- Get educated and get smart. Don’t be a wallflower and assume your child will magically appear in your arms as perfect and easy as a cherub floating down from Heaven. While it can be easy to forget that you’re pregnant when you’re wearing your husband’s sweatpants and sweatshirt, you have a responsibility to care for yourself and your unborn child. I’m not saying you need to research every decision to the ends of the earth, but take time to consider large decisions and don’t just take your doctor/mom/friend’s advice blindly.
By being involved, you’ll feel closer to your baby and have confidence that you made the best decision you could at the time with the information you had, no matter what happens in the future. Growing in your knowledge gives you a base and a filter for everything you’re going through, so when you encounter a new situation, you’ll know what questions to ask – because if you don't know what questions to ask, you won't ask questions.
- On the flip side, you will have so many choices to make, you’ll just need to let some of them go. With the internet, you could research pregnancy, labor and delivery topics until the day you die. While it’s important to be an advocate for yourself and your child, there comes a time when it’s pointless to analyze a decision any longer. On the day you finally decide to pull the trigger on that Bumbo you've been looking at for the past seven months, you’ll probably find that it was recalled and you can’t get it anyway.
- If you want to get your nails done, do it. Don’t feel ashamed. Flash those obviously manicured hands as often as you can. Preferably while drinking coffee.
- Try to enjoy the process. Some people love pregnancy, some people hate it, and some land right in the middle. Pregnancy is a roller coaster and it’s pretty much impossible to mentally prepare for all the changes happening. One day you feel cute and adorable and the next day you feel like the Goodyear Blimp. One day you think you’re free from the sleepy first trimester and the next day you’re cashed out on the couch at 5 p.m. One day you think you've seen it all and the next day you have a bloody nose that won’t stop, feet that are a shoe size bigger, you've broken out with acne like a pubescent 16 year-old boy, and you’re quite talented at sneezing and involuntarily wetting your pants at the same time. Weird crap is happening to you - don't try to figure it all out, wonder why or wish it would stop - just roll with it. Your body is doing the most important thing in the world and it's doing an amazing job of it. Give it some grace. It's nurturing, accommodating and growing a life inside you; doing things you never thought possible. It is beautiful and wonderful and, quite honestly, it’s downright miraculous.
- First trimester – hide the bump. Second trimester – flaunt the bump. Third trimester – flatter the bump. Adding an 11a: Do everyone a favor and wear a belt below your boobs and above your bump in the second trimester. Not everyone will get the hint that you’re intentionally highlighting your growing belly, but they can’t say you didn’t try. Mike says it’s his number one tip-off to know that a woman is pregnant and not just gaining a beer belly.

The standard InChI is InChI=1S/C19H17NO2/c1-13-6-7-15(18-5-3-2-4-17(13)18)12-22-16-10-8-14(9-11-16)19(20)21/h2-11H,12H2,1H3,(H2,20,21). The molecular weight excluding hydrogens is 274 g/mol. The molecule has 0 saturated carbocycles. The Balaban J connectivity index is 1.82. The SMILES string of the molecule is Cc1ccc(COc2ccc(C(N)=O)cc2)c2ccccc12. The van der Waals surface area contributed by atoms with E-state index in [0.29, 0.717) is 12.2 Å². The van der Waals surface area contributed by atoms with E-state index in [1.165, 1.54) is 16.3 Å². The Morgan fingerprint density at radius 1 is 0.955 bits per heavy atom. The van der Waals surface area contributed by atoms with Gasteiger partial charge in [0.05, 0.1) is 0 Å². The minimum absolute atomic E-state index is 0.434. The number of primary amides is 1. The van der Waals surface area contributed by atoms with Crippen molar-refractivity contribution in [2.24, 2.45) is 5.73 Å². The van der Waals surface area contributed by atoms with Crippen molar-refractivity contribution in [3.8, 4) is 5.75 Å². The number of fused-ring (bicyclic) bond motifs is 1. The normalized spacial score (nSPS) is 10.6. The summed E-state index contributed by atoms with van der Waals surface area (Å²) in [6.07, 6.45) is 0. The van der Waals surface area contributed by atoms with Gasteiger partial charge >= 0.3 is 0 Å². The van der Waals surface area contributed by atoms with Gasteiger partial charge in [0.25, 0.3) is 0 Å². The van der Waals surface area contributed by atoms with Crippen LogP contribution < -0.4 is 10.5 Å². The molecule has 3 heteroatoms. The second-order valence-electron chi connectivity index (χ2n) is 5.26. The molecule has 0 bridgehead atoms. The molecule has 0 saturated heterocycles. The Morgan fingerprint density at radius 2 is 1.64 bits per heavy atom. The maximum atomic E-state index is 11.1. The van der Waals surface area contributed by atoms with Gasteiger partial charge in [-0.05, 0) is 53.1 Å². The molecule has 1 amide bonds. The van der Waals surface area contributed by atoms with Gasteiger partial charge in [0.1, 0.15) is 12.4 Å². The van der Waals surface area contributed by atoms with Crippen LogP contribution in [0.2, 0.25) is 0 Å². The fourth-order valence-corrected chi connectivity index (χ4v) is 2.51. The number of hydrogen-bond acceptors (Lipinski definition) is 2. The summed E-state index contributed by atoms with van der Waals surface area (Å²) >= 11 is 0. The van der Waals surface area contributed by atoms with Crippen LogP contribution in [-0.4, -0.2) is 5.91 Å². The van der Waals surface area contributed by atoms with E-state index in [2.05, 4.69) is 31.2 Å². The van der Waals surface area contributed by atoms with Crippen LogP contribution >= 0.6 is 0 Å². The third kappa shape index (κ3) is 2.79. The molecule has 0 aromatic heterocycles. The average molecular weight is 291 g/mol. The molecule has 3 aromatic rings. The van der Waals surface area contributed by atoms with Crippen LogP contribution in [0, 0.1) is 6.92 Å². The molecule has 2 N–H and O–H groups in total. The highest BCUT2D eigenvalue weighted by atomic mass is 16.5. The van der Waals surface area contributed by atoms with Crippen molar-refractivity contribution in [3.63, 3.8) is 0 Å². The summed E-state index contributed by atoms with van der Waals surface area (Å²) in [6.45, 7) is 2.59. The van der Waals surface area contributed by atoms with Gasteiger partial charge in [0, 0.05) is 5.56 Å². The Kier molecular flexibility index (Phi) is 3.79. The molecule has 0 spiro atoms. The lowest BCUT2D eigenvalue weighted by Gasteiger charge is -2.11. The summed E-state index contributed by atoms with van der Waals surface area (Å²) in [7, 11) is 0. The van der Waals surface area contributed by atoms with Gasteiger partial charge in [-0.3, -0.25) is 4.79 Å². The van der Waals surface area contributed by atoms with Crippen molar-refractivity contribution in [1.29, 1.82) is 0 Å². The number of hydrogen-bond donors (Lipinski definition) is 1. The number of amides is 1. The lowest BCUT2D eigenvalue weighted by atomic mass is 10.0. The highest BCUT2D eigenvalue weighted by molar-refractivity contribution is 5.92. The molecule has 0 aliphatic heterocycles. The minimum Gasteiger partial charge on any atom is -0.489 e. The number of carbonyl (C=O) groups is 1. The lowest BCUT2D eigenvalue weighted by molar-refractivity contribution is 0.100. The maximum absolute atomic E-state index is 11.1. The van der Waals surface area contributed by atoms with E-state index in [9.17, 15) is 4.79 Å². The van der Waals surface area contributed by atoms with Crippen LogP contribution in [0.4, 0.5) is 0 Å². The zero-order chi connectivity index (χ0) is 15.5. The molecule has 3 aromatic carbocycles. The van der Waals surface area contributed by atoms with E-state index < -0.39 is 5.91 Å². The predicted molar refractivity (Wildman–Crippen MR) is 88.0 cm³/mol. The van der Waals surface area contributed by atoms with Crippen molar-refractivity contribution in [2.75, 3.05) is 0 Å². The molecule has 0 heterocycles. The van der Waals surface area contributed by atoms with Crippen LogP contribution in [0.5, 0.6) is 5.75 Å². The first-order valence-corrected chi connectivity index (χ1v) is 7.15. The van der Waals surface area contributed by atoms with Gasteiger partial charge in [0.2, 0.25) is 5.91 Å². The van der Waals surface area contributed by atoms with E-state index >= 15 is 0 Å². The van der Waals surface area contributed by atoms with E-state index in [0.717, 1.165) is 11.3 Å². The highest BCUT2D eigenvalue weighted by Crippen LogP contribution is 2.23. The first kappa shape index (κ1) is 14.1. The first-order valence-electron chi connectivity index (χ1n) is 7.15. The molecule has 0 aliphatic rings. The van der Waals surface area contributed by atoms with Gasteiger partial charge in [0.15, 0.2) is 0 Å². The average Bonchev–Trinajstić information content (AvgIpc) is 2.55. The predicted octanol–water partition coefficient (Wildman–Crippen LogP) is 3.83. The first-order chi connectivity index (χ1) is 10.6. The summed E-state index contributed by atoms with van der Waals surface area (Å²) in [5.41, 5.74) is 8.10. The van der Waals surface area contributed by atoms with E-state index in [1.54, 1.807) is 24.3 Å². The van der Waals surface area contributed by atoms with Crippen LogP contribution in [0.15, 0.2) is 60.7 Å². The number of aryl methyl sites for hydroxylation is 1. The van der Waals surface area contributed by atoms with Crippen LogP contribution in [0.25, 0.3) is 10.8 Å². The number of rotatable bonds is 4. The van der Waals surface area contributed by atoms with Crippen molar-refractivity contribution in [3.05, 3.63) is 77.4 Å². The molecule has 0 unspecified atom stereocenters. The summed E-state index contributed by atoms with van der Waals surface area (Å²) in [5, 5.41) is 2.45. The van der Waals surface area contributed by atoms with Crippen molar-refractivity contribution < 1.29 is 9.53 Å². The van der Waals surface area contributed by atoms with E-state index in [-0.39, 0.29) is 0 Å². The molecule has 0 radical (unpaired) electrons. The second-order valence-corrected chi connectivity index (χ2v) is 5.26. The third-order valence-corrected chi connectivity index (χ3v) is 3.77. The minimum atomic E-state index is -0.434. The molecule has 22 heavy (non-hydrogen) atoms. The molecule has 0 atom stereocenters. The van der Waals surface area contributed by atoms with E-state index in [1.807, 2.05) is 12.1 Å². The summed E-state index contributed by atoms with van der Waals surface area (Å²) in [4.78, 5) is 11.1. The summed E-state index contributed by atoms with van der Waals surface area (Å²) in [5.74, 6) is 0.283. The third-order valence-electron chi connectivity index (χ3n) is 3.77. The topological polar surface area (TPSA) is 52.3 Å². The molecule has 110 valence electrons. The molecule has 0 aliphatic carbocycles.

- Make sure you like your provider. If you don't, switch. Doctor, midwife, doula, whomever you’re using, make sure you like them. Don’t be afraid to change, even late in pregnancy. I switched at 30 weeks and I haven’t regretted it for a second. Find someone who’s on your same page and you enjoy seeing a heck of a lot for nine months.
- Everyone says you're never ready to have kids, but usually you're ready to have your kid. Nine months (technically 10, but let’s not get into that here) is both a long and a short time to get ready for your baby. When we first got pregnant, I most definitely did not feel ready have a child and the first two trimesters couldn't go slow enough. Fast forward to month nine and I’m thrilled and excited to meet this little guy (usually) and am hoping he comes early. I’ll be honest, most of it truly is to meet him, but shedding the extra 20+ pounds and constant kick in my ribs is a motivating perk. (You didn't really think I’d announce how much weight I’d gained on the blog, did you?)
- Remember your husband. It’s easy to become all-consumed by the changes that are happening to you. And while it’s true that you’re going through a lot more changes than your husband is, it doesn't give you the right to ignore his needs. Recognize that he’s going through a major life change too, adjusting to the idea that in a few months he’ll be a dad and in the meantime, he’s trying to care for and love his wife in any way that he can. He doesn't understand what you’re going through, and don’t expect him to. Love him by understanding that this is a big change for him too and that he has a big part to play, now and when the baby arrives. Ask him how he’s adjusting to the news, what his fears and hopes are for the baby, and boost his confidence by telling him not only how great he is now, but how great he will be as a dad. It can’t hurt to give him a backrub now and then either - building cribs and rubbing your feet can take a lot out of a guy.
- You will love your baby long before you meet face-to-face. For those who would not consider themselves a “kid-person” take hope. I didn’t fall in love with my little guy overnight, but I found that my love for him grew over time to where I was surprised to find that the feelings of concern, happiness and care I felt for my growing baby was actually love. At 32 weeks I fell down eight wooden stairs walking from my kitchen to my basement. I could barely walk the next day and had some hideous bruises to show for it. The baby’s movements slowed nearly to a stop for the next 24 hours or so, and my mind was whirring with fear, anger and anxiety. I told Mike through tears, “If I lose the baby, I’ll never forgive myself.” While I was being emotional and dramatic, and definitely not listening to my own advice in point number six, it was that day that I realized how much I loved him. While at times I find myself still downright terrified to become a mom in a few short weeks (or days!), I am comforted in knowing just how deep my love runs for him, and am excited to see how it changes even more once I can hold him in my arms.